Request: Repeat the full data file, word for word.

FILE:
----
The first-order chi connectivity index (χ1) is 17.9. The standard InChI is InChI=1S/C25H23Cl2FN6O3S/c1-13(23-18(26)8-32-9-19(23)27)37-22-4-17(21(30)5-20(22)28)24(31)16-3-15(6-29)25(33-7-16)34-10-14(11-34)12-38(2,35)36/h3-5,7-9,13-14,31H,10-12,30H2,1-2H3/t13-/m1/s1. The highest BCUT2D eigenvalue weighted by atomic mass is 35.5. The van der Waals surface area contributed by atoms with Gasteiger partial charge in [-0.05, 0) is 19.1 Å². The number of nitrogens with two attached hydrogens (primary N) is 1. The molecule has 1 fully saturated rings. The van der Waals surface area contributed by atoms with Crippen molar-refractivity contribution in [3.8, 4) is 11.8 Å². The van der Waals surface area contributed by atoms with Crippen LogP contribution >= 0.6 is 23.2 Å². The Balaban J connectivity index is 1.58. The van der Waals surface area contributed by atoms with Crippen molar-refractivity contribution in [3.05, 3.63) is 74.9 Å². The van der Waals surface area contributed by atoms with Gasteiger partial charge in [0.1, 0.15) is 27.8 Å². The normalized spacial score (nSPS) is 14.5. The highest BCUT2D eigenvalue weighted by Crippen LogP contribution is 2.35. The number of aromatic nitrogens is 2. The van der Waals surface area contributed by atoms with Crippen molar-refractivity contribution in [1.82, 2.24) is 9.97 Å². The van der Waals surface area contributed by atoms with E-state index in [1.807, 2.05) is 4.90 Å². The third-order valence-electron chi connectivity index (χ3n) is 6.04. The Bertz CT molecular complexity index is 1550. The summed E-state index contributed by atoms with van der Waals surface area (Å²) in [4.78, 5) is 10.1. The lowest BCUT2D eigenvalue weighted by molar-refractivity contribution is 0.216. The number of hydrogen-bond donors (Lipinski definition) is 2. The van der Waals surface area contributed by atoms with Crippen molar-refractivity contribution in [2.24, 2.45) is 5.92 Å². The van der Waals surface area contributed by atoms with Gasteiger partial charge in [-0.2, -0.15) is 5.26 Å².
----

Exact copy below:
The first-order chi connectivity index (χ1) is 17.9. The standard InChI is InChI=1S/C25H23Cl2FN6O3S/c1-13(23-18(26)8-32-9-19(23)27)37-22-4-17(21(30)5-20(22)28)24(31)16-3-15(6-29)25(33-7-16)34-10-14(11-34)12-38(2,35)36/h3-5,7-9,13-14,31H,10-12,30H2,1-2H3/t13-/m1/s1. The highest BCUT2D eigenvalue weighted by atomic mass is 35.5. The van der Waals surface area contributed by atoms with Gasteiger partial charge in [-0.05, 0) is 19.1 Å². The number of nitrogens with two attached hydrogens (primary N) is 1. The molecule has 1 fully saturated rings. The van der Waals surface area contributed by atoms with Crippen molar-refractivity contribution in [3.8, 4) is 11.8 Å². The van der Waals surface area contributed by atoms with Crippen LogP contribution >= 0.6 is 23.2 Å². The Balaban J connectivity index is 1.58. The van der Waals surface area contributed by atoms with Crippen molar-refractivity contribution in [3.05, 3.63) is 74.9 Å². The van der Waals surface area contributed by atoms with Gasteiger partial charge in [0.1, 0.15) is 27.8 Å². The normalized spacial score (nSPS) is 14.5. The highest BCUT2D eigenvalue weighted by Crippen LogP contribution is 2.35. The number of aromatic nitrogens is 2. The van der Waals surface area contributed by atoms with Crippen molar-refractivity contribution in [1.82, 2.24) is 9.97 Å². The van der Waals surface area contributed by atoms with E-state index in [1.807, 2.05) is 4.90 Å². The third-order valence-electron chi connectivity index (χ3n) is 6.04. The Bertz CT molecular complexity index is 1550. The summed E-state index contributed by atoms with van der Waals surface area (Å²) in [4.78, 5) is 10.1. The lowest BCUT2D eigenvalue weighted by molar-refractivity contribution is 0.216. The number of hydrogen-bond donors (Lipinski definition) is 2. The van der Waals surface area contributed by atoms with Crippen molar-refractivity contribution in [2.24, 2.45) is 5.92 Å². The van der Waals surface area contributed by atoms with Gasteiger partial charge in [-0.2, -0.15) is 5.26 Å².